Is it OK for my pets and livestock to enter and/or drink the water?

Cows in a field

There have been cases in Missouri of livestock and pet illness and death linked to harmful algal blooms or HABs. If algae scum is floating on the water, block access to the affected water and provide another water source for them to drink or play in. If your animal comes in contact with blue-green algae, wash them off with fresh water immediately.

How can I keep my pets or livestock safe?

Before allowing pets to swim in lakes, rivers or at beaches, check for posted water quality condition information. This information may be online, at the park office or posted at common access area, such as bath houses or boat ramps. Also, educate yourself on harmful algal blooms and what to look for. If the water doesn’t look or smell right or you suspect a bloom is occurring, it is best to avoid direct contact with the affected area. Don’t let pets drink or play in the water, or roll in or eat the algae, even if dried. Dogs can also be affected by licking their fur after having been in contact with the scum. 

If the affected waterbody is a farm pond used for watering livestock, it is best to prevent them from accessing the pond by temporarily fencing it off, and providing another source of fresh water.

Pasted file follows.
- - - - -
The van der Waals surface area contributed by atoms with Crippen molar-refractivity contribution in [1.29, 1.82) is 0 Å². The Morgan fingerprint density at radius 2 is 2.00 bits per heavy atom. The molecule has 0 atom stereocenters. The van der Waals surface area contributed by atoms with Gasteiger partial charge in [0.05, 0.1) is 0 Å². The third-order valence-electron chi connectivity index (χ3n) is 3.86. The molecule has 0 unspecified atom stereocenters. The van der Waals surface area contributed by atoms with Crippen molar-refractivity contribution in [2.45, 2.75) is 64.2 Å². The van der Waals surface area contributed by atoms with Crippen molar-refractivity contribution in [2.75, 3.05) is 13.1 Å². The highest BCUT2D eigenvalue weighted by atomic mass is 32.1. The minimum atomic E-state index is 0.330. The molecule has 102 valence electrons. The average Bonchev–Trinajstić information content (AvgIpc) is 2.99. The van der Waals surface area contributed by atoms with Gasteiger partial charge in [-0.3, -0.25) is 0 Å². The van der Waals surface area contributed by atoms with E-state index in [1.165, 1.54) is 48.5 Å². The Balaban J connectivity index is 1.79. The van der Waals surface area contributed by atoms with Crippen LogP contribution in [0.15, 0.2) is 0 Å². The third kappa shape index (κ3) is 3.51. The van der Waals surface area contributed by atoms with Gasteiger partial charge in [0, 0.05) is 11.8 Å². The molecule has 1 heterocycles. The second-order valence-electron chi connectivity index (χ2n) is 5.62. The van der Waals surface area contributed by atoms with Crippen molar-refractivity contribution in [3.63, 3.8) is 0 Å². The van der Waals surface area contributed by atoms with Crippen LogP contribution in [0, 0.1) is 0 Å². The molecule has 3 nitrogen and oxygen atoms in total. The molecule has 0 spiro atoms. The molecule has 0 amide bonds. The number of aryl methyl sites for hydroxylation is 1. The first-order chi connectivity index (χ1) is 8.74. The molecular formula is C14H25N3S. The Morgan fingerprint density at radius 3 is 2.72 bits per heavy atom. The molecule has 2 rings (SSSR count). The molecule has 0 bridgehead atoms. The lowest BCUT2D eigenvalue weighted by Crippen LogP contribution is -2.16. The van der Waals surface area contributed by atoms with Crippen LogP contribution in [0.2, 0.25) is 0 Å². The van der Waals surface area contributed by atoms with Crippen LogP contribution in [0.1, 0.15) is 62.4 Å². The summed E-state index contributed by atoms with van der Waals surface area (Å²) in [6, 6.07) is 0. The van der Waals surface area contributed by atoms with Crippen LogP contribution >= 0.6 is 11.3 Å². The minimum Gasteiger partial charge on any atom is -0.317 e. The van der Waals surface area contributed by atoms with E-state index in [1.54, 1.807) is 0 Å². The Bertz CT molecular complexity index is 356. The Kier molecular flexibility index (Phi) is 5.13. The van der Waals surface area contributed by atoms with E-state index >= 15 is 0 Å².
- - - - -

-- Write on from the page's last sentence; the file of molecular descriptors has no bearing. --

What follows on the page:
What should I do if my pet or livestock have been in contact with affected waters?

The symptoms animals may experience will depend upon the type of toxin present and how the animal was exposed. The severity of the symptoms will depend upon the amount of toxin ingested, the animals body size, amount of food in the stomach and the sensitivity level of each individual animal.

Common symptoms include:

  • Vomiting
  • Diarrhea
  • Rash
  • Difficulty breathing
  • General weakness
  • Liver failure
  • Seizures
  • Drooling

In the worst cases, animals may suffer convulsions and die.

Symptoms generally begin minutes to hours after exposure to the toxins.

If you are concerned your animal(s) may have been in contact with or ingested contaminated water, wash them off with fresh water immediately and contact your veterinarian. Let your veterinarian know you animal(s) may have been exposed to blue-green algae, or cyanobacteria.

Why are animals more susceptible to cyanobacteria toxins than humans?

Animals are more susceptible to algal toxins because they are more likely to drink, swim or play in contaminated water. They are not deterred by the unpleasing aesthetic appearance or smell of a bloom. They also tend to take in larger quantities of water or scum in comparison to their weight, so the toxin effects are more acute. 

Is it safe to eat the fish?

Fish caught in affected waters pose unknown health risks and may have an undesirable taste. Because of the unknown risks, we recommend you do not eat fish from affected areas for two weeks after the bloom visually dissipates. If you choose to eat them, remove all fat, skin and organs before cooking because toxins are more likely to collect in these tissues. Always cook fish thoroughly.

Do HABs affect aquatic life?

Any algae bloom, whether toxic or not, can lead to low oxygen levels in the waterbody. This can lead to high mortality rates in fish, shellfish, invertebrates and plants. Dense blooms can affect the amount of light that can penetrate into the water, adversely affecting plants and other organisms living on the bottom.

Additional Information

Veterinarians and Other Animal Health Professionals

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When in doubt, stay out!